LF: We’re all living in a world of change — social, cultural, technological, and political. For radiology, we’ll see changes to things like the population of radiology patients as well as the advent of new and disruptive technology. The intent of scenario work is to anticipate those possible events and plan how your practice or department will meet the future.
How can radiology turn challenges into opportunities through scenario planning?
AN: Mindset is a determinant of success in many instances. One of radiology’s challenges is that the specialty has been very strong and secure in many of the things we do, and that security has granted us a level of resistance in moving in a different direction. Part of what we must do is not only engage with new ideas, but also create a more entrepreneurial or solution-oriented mindset by understanding that change is constant. Scenario planning is a bit of a paint-by-numbers approach to understanding how we deal with problems and formulate solutions that are optimistic and deal with the inevitability of change. It’s done in a structured and stepwise progression — starting with deciding on deliverables and goals and ending with creating a roadmap for successful implementation.
FL: Once you have an inkling of what could happen in the future, you try to make those things that feel like threats manageable — or even turn them into successes. If you think that we’re going to a single-payer plan, how do you adapt to do well under that plan? And what changes can you make before everyone else is trying to do the same? Scenario planning is like choreographing and practicing a dance, because you want to be ready to make the right moves, but you also want to ensure that you’re using your resources wisely. You can’t be ready for every potential threat. We all have limited resources and must balance the present with the future. Look at the things that are most likely to happen and anticipate the unexpected.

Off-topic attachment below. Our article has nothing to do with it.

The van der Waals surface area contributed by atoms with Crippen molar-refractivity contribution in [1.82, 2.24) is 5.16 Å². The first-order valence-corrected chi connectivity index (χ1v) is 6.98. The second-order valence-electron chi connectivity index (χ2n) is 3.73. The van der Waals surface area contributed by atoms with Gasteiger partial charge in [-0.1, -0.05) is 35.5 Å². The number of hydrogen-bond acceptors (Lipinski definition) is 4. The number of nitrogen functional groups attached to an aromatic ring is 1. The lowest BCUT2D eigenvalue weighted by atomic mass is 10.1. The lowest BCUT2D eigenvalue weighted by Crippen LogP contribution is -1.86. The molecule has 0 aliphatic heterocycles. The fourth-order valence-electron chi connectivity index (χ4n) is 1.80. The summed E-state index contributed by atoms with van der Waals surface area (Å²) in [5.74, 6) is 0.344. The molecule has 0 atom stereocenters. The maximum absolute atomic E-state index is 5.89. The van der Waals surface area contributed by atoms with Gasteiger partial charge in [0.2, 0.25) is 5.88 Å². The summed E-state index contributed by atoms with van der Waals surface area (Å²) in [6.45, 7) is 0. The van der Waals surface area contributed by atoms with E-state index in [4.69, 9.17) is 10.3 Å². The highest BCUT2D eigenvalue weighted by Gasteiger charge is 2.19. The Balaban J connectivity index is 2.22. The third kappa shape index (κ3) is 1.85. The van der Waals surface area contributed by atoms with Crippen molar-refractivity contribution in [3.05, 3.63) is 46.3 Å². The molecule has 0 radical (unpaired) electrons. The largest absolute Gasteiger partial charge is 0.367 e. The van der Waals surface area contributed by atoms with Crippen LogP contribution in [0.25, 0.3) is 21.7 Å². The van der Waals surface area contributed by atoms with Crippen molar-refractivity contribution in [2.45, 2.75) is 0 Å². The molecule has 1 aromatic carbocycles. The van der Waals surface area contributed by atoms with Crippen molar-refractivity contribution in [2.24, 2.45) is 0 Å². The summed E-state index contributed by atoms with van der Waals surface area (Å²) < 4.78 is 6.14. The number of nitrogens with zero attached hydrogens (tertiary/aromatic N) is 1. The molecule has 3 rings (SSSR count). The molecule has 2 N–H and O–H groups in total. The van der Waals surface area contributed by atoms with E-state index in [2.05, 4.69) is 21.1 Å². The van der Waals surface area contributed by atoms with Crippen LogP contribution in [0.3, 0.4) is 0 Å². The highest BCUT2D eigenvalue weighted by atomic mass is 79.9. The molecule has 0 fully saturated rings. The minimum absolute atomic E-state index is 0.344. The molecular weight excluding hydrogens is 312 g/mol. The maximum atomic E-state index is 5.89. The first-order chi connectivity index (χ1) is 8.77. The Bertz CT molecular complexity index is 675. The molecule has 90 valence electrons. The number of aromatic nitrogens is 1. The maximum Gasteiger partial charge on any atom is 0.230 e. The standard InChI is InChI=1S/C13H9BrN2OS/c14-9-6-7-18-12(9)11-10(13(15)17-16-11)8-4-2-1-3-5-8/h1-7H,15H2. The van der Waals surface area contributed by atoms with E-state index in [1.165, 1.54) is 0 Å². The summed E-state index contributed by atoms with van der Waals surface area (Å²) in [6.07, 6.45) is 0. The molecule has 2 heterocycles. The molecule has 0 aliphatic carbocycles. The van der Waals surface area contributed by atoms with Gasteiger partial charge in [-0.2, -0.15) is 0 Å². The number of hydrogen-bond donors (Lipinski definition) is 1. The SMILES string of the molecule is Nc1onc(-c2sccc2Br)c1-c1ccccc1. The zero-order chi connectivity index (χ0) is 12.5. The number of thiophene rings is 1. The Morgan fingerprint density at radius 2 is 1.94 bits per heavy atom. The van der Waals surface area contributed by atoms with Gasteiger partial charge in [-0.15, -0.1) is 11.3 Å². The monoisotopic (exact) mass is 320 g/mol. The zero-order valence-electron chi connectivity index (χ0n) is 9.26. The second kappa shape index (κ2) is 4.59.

You can’t be ready for every potential threat. We all have limited resources and must balance the present with the future. Look at the things that are most likely to happen and anticipate the unexpected.
The ACR Strategic Plan update process is currently underway. How does scenario planning figure into that process?
AN: Currently, there are many complex drivers and forces that are affecting our specialty. Everything from payment reform to holography to cloud computing to big data and AI. With the understanding that the future is going to be hard for us to predict, scenario planning is an ideal tool for the ACR to use to build its strategic plan — especially given all the uncertainties we dealt with in 2020.
FL: We live in a rapidly changing world. Scenario planning should help inform ACR about what to expect about a variety of changes that could come in the future. And if this process succeeds, it will help us build a strategic plan that will have a shelf life several years into the future, because the plan will have anticipated various changes versus a set future. This better positions the ACR to provide ongoing member value and better support the specialty.
What can radiologists do to start scenario planning or get involved in the ACR’s Strategic Plan update process?
AN: Learn, reflect, and engage. Read articles in the JACR®, visit the RLI’s resources, and browse publications like Harvard Business Review. Engage with others who are also interested — fellow physicians, business administrators, friends in other fields. This way, you have the chance to develop your ideas. We all have so much to learn from each other.
FL: A lot of people think the ACR’s Strategic Plan is very secret and behind closed doors, but we have a lot of people involved and we are very interested in input from a wide variety of people — both members and non-members. Learn more about how you can contribute by contacting Pamela Mechler, MS, CAE, ACR vice president of strategic planning and business excellence, at email@example.com. Scenario planning and strategic planning are both critical skillsets for radiologists, and training about these leadership topics and more are available from a variety of RLI programs.